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ERIC Number: ED528691
Record Type: Non-Journal
Publication Date: 2011
Pages: 248
Abstractor: As Provided
Reference Count: 0
ISBN: ISBN-978-1-1246-0431-2
Black Students and Mathematics Achievement: A Mixed-Method Analysis of In-School and Out-of-School Factors Shaping Student Success
Russell, Nicole M.
ProQuest LLC, Ph.D. Dissertation, University of Washington
Achievement gap language has become associated with the observed disparities on a number of educational measures between the academic performances of Black and White students. This theoretical lens is problematic because it sends an unintended message that Black students are not worthy of study in their own right. Using a mixed-methodological approach, this study aimed to respond to the call of math educator Gutierrez (2008) who urges education researchers to "move away from gap gazing and toward more contextualized and intervention studies" (p. 362). Chapter 2 offers a socio-historical perspective to illuminate the evidence of Blacks' limited access both to mathematics as a discipline of study and a career path. A gap in the literature on the history of math education of Blacks exists, thus Tolley's (2003) seminal study on the factors that influenced the study of math and science for European girls (1840s to 1950s) is used to generate hypotheses about what factors might contribute or inhibit math participation and achievement of Blacks. Chapter 3 identifies four contemporary factors and closes with a concept map combining all eight factors. Along with the historical analysis, 69 student surveys and 12 in-depth interviews provided robust data that revealed an additional four factors--personality style, teacher-student relationships, motivation, and human agency. This study defined success broadly to include not only test scores, but persistence, course-taking patterns, fulfilling college admission requirements, and positive math identities. A mathematical model is put forth as a different way to think about math achievement for Black students schooled in the U.S. The model helps us to understand that Black students' math achievement can be viewed as a summation of a group of factors that are a part of what I call a micro and macro socio-historical background. [The dissertation citations contained here are published with the permission of ProQuest LLC.Further reproduction is prohibited without permission. Copies of dissertations may be obtained by Telephone (800) 1-800-521-0600. Web page:]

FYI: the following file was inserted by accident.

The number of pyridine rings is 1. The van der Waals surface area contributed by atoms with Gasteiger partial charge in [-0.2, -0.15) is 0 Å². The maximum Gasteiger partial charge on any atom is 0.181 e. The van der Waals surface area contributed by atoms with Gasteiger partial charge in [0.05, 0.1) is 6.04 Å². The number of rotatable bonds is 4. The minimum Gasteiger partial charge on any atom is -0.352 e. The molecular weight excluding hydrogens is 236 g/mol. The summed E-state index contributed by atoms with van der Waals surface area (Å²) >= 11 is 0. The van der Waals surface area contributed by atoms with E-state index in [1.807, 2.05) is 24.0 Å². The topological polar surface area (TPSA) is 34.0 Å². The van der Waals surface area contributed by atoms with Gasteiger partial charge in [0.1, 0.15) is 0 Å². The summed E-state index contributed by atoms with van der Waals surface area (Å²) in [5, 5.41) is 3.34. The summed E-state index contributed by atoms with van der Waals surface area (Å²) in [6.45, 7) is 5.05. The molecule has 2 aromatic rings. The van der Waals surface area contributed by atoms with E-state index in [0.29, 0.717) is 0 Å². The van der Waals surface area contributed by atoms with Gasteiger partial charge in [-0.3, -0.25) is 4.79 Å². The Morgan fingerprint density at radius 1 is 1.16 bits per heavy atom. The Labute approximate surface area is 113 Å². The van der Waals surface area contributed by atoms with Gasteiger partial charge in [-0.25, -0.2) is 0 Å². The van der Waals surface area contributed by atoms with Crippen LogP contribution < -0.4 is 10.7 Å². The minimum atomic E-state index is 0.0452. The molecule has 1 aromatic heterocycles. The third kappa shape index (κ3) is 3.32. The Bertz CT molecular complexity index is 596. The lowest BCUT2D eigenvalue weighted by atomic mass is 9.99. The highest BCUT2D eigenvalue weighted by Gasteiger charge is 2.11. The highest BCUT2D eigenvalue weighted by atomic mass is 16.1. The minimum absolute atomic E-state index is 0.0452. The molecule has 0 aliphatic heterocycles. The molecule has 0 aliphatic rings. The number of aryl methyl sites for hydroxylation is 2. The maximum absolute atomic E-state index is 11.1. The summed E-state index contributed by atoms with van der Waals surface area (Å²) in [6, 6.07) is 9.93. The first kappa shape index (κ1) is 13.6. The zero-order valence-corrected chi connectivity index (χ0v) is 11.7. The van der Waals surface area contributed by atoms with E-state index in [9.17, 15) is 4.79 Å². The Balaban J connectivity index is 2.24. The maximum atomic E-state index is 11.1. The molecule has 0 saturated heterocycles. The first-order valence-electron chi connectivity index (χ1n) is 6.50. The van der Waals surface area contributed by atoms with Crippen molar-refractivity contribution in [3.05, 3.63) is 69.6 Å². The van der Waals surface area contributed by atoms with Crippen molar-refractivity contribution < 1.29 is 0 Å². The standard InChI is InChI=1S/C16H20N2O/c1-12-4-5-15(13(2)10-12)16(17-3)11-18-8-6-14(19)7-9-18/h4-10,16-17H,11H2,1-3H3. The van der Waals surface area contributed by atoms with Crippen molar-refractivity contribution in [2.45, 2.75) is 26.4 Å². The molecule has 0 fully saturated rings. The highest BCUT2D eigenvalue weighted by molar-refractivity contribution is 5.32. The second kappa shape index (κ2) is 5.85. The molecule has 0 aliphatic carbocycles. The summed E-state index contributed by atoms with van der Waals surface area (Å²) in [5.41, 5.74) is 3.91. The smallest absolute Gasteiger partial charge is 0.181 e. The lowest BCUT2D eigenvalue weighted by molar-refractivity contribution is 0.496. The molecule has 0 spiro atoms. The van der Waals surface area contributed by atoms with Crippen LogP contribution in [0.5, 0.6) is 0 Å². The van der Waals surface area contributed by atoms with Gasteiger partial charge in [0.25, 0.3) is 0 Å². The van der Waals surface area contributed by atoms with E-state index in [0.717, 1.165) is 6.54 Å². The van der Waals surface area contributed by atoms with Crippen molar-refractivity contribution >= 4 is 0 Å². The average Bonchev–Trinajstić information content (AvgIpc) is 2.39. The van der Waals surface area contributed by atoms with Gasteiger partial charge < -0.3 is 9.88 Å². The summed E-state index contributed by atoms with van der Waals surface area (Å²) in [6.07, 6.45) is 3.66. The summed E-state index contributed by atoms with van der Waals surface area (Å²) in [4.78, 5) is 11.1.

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Publication Type: Dissertations/Theses - Doctoral Dissertations
Education Level: N/A
Audience: N/A
Language: English
Sponsor: N/A
Authoring Institution: N/A